Sunday, September 25, 2005

Mall of Mâvarin, Part Twenty-Eight

All week I've been trying to figure out what was going to happen in this entry. Then tonight the characters pretty much wrote it themselves. I love it when that happens, as long as they don't just talk things to death. My characters do that, sometimes. In this serial, they do that a lot.

The easiest way to catch up on past installments of this serial is here on Messages from Mâvarin. Synopses to Parts One through Six can be found at the top of Part Seven. Synopses to Parts Eight through Thirteen can be found at the top of Part Fourteen. Synopses to Parts Fourteen through Eighteen are at the top of Part Nineteen. Synopses to Parts Nineteen through Twenty-Five can be found at the top of Part Twenty-Six. The installments themselves can be read in order on Blogspot using the sidebar.

Part Twenty-Six: Cathma and Cathy wonder why they haven't lost consciousness with everyone else.

Part Twenty-Seven: Cathy and Cathma belatedly collapse and faint, much as the others did. They find themselves in a place without physical bodies, surrounded by a thousand versions of themselves. The only person present who doesn't have their face is Joshua Wander.

Part Twenty-Eight: Two of Us

Art by Sherlock“What are you doing here?” Cathy asked.

Joshua Wander shrugged. “I’m not so sure I am here,” he said. “I don’t even know where ‘here’ is.”

“The subjective plane,” Cathma said.

Josh looked at her blankly. “The what?”

“The subjective plane,” Cathma repeated. “It’s sort of a way station of the Infinite, where spirits commune without regard for physical distance. Fayubi’s friend Harisi sends people here all the time.” Cathma looked around. “I’m not sure how we all got here, though.”

“It must have something to do with that messed up portal between worlds,” Cathy suggested. “Something Li and Lee did resulted in our being sent here. Or was this was your fault?” she asked Josh.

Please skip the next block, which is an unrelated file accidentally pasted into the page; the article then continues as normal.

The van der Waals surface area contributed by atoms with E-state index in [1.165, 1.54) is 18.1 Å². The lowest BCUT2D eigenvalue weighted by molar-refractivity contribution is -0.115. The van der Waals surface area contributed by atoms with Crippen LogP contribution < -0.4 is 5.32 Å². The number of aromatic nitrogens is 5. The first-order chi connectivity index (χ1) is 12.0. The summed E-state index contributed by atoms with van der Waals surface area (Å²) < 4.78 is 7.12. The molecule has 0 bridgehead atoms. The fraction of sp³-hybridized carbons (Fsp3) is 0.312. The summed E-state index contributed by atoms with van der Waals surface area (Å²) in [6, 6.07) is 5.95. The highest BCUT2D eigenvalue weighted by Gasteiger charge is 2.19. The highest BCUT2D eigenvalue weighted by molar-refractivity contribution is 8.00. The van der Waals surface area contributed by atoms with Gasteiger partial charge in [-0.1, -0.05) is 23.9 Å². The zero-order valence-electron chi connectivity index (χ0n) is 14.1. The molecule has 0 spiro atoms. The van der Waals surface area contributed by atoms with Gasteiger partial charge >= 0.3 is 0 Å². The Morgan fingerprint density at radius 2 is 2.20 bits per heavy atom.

“I don’t know,” Josh said. “Possibly.”

“But that doesn’t explain why the others aren’t here,” Cathma objected. “Where are Carli and Carl and the rest?”

“And how did are all these other Cathys and Cathmas get here?” Cathy added.

“They’re leaving,” Josh said.

It was true. The thousand or more people with Cathy’s face faded away, leaving just Cathy, Cathma and Josh in the darkened void.

“That’s better,” said Josh. “You both seem like decent, reasonable people, but two of you is plenty for any one place, time and universe.”

It was almost an insult, but Cathy privately agreed. At least now she didn’t feel quite so overwhelmed. She’d been carrying on for quite some time now as if she weren’t tired and scared and confused, but she was really all of those things. Being able to deal with just two other people in this bizarre situation, instead of a hundred or so (at the mall) or a thousand or so (in this strange non-place) helped a lot.

“Fine,” said Cathma. “I had nothing to say to all those other Cathmas and Cathys and Crels anyway. But the question remains: why are the three of us here? And why are we still here?”

“I have a theory about that,” Josh said, “but I don’t think you’re going to like it.”

“It’s hard to know whether that’s true, until you tell us what it is,” Cathma said.

“I think I’m here as sort of your spirit guide,” Josh said. “Like Coyote in the Native American legends.” He shrugged again. “Or maybe like Marley’s ghost.”

“Why do you think that?” Cathy asked. “Why would we need a guide? You don’t seem to know much more than we do about all this.”

Joshua Wander grimaced. “I know about some things,” he said. “In fact I have a bunch of ideas that weren’t there until just a few moments ago. Now my head is filled with things to say.” He hummed for a moment, something Cathy vaguely recognized as a Beatles song. “Sorry,” he said. “I really wanted those Beatles records.”

“You didn’t answer Cathy’s other question,” Cathma said. “What do we need a guide for? Can you get us out of here? Can you get us both home where we belong?”

Josh shook his head. “Not both of you,” he said.

Cathy was suddenly more frightened than she’d been all day. “What do you mean?”

“You two have a decision to make,” Josh said apologetically. “Only one of you gets to go home. You have to choose which one.”

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